MIAMI – Today in Aviation, the American-built, improved high-elevation performance 44-seat Convair CV-340 made its maiden flight in 1951.

The aircraft was a stretch of the popular CV-240, one of the most advanced short-haul airliners of its day. The 240 was built following a requirement from American Airlines (AA) for a replacement for its fleet of Douglas DC-3s. The 340 had a longer fuselage, bigger wing-span, and upgraded engines.

Originally dubbed the ‘Super 240,’ United Airlines (UA) ordered 52 of the type, remaining in service with the carrier for 16 years. This was followed by orders from Braniff (BN), Continental (CO), Northeast (NE), National (NA) and Delta Airlines (DL). In Europe KLM (KL) used the type on its short-haul services from 1953 until 1963.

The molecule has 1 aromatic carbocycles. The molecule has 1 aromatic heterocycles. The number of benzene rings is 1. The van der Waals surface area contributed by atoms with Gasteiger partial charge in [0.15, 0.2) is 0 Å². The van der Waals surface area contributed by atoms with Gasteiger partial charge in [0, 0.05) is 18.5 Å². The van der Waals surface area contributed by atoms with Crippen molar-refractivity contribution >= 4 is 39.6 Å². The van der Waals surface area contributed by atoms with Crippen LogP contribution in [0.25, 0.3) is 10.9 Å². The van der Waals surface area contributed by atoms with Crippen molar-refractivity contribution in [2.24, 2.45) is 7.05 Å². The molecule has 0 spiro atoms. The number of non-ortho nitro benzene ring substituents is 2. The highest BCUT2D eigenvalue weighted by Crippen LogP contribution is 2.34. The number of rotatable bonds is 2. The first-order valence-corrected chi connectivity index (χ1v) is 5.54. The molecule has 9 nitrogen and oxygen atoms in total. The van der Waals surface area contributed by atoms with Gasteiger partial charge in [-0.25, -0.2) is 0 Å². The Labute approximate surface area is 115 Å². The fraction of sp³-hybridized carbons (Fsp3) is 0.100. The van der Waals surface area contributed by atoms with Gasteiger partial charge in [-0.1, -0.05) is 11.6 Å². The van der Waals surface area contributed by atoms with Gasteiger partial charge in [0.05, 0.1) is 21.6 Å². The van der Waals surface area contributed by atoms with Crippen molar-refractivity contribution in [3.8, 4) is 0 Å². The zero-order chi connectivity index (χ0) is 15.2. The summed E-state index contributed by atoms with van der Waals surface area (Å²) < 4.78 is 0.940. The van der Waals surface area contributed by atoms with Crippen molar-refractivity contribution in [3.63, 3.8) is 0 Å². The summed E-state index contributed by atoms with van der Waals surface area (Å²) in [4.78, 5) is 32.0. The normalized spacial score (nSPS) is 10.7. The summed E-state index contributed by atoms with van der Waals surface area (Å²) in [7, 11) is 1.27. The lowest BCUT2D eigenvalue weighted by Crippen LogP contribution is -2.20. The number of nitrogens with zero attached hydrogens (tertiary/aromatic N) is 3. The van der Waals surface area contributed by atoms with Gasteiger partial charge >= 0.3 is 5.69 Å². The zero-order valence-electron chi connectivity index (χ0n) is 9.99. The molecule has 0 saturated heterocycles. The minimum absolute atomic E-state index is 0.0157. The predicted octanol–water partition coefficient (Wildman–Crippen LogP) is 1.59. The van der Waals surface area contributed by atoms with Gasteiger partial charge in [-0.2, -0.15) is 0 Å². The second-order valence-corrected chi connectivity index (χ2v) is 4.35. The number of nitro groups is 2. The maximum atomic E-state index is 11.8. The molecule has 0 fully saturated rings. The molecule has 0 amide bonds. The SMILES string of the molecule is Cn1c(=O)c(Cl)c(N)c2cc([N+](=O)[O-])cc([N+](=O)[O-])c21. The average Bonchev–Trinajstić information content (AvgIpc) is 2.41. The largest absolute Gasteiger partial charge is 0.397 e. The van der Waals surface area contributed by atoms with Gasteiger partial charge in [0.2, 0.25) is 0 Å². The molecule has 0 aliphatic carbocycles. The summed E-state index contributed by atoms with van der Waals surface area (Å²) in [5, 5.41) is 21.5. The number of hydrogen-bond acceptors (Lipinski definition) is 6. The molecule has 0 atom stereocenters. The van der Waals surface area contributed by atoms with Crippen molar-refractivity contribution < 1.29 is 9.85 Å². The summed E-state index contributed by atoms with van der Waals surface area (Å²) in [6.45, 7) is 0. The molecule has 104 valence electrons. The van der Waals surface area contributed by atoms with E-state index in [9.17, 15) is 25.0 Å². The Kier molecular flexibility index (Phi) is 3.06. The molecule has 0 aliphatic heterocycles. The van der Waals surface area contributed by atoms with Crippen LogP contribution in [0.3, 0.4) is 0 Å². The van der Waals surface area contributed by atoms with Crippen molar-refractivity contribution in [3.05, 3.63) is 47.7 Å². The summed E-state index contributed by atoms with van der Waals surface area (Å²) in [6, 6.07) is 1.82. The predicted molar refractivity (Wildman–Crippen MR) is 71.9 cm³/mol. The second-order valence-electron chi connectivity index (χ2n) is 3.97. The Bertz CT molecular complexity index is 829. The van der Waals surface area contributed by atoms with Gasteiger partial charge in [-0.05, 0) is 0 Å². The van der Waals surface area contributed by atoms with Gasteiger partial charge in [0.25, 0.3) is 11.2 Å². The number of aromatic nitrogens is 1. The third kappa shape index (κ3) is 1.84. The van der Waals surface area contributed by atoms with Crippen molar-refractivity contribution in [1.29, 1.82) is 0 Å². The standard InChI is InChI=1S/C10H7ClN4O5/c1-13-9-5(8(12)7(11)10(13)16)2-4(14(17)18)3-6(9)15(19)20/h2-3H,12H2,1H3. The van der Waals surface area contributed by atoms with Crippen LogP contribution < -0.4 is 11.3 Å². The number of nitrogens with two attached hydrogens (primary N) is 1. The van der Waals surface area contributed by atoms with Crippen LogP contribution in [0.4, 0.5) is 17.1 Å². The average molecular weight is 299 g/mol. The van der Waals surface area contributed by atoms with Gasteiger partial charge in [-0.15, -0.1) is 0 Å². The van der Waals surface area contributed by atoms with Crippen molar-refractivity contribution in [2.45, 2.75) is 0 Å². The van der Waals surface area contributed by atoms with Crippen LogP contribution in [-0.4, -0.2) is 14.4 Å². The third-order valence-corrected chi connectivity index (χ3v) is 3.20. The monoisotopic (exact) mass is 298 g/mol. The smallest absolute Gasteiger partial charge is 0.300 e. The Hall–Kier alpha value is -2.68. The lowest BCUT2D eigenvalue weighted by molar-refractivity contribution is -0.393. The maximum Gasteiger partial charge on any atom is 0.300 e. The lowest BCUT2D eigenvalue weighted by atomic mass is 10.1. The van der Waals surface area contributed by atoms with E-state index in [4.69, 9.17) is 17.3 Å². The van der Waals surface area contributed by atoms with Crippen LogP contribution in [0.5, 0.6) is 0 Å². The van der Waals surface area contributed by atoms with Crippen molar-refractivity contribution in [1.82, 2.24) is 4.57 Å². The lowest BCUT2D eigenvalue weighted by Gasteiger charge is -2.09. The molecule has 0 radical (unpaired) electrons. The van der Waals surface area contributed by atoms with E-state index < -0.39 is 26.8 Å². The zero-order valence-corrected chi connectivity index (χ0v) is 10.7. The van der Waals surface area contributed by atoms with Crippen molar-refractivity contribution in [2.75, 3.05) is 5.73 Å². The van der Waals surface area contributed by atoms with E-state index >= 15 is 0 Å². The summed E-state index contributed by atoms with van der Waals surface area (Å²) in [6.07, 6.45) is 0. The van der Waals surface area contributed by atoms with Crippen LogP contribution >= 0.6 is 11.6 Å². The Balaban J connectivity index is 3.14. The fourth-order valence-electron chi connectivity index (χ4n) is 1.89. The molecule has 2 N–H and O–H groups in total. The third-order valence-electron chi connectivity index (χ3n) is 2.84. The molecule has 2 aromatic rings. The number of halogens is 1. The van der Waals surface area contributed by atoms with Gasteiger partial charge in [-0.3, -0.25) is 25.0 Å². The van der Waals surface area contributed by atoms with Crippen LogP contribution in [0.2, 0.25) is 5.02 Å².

PH-CGF joined the KLM fleet in September 1953 and served with the airline until 1963. (Photo: Ken Fielding/https://www.flickr.com/photos/kenfielding, CC BY-SA 3.0 https://creativecommons.org/licenses/by-sa/3.0, via Wikimedia Commons)

“Owl” Flights


Delta Air Lines (DL) had originally ordered ten Martin 2-0-2s but decided to swap them for the Convairliner. The carrier then inherited a further ten of the type after merging with Chicago and Southern Airlines on May 1, 1953. It used the -340 on its nighttime “Owl” discount red-eye flights between Chicago and Miami.

The aircraft proved so popular with airlines and passengers alike that Convair went on to develop the larger CV-440 Metropolitan.

Many CV-340s were converted to the new variant which had seating for 52 passengers. Improved avionics, soundproofing and max take-off weight were just some of the upgrades. Orders came from many operators of the -340 and in Europe the type was used by Finnair (AY), Swissair (SR), Lufthansa (LH) and SAS (SK).

Delta (DL) operated 20 CV-340s between 1953 and 1970. (Photo: Delta Flight Museum)

Featured image: United Airlines dubbed its CV-340’s as ‘Mainliners’ (Photo: Bill Larkins, CC BY-SA 2.0 , via Wikimedia Commons)